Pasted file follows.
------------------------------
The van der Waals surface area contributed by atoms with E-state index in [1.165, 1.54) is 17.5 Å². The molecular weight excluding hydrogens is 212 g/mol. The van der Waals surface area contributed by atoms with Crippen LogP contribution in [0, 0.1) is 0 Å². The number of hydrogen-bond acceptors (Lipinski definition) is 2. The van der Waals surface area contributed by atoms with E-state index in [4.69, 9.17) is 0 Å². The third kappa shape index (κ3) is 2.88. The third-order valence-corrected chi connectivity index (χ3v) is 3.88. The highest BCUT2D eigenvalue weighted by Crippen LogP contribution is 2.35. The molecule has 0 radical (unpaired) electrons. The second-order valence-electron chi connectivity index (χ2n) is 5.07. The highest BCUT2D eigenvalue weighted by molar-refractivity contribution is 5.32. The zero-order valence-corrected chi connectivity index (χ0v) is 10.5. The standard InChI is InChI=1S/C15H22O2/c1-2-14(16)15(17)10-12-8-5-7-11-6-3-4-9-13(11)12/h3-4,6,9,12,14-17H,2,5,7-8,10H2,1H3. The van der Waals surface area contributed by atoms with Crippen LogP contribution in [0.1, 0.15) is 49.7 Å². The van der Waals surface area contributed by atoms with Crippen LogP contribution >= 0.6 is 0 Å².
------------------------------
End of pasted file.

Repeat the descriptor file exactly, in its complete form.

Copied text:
The van der Waals surface area contributed by atoms with E-state index in [1.165, 1.54) is 17.5 Å². The molecular weight excluding hydrogens is 212 g/mol. The van der Waals surface area contributed by atoms with Crippen LogP contribution in [0, 0.1) is 0 Å². The number of hydrogen-bond acceptors (Lipinski definition) is 2. The van der Waals surface area contributed by atoms with E-state index in [4.69, 9.17) is 0 Å². The third kappa shape index (κ3) is 2.88. The third-order valence-corrected chi connectivity index (χ3v) is 3.88. The highest BCUT2D eigenvalue weighted by Crippen LogP contribution is 2.35. The molecule has 0 radical (unpaired) electrons. The second-order valence-electron chi connectivity index (χ2n) is 5.07. The highest BCUT2D eigenvalue weighted by molar-refractivity contribution is 5.32. The zero-order valence-corrected chi connectivity index (χ0v) is 10.5. The standard InChI is InChI=1S/C15H22O2/c1-2-14(16)15(17)10-12-8-5-7-11-6-3-4-9-13(11)12/h3-4,6,9,12,14-17H,2,5,7-8,10H2,1H3. The van der Waals surface area contributed by atoms with Crippen LogP contribution in [0.1, 0.15) is 49.7 Å². The van der Waals surface area contributed by atoms with Crippen LogP contribution >= 0.6 is 0 Å².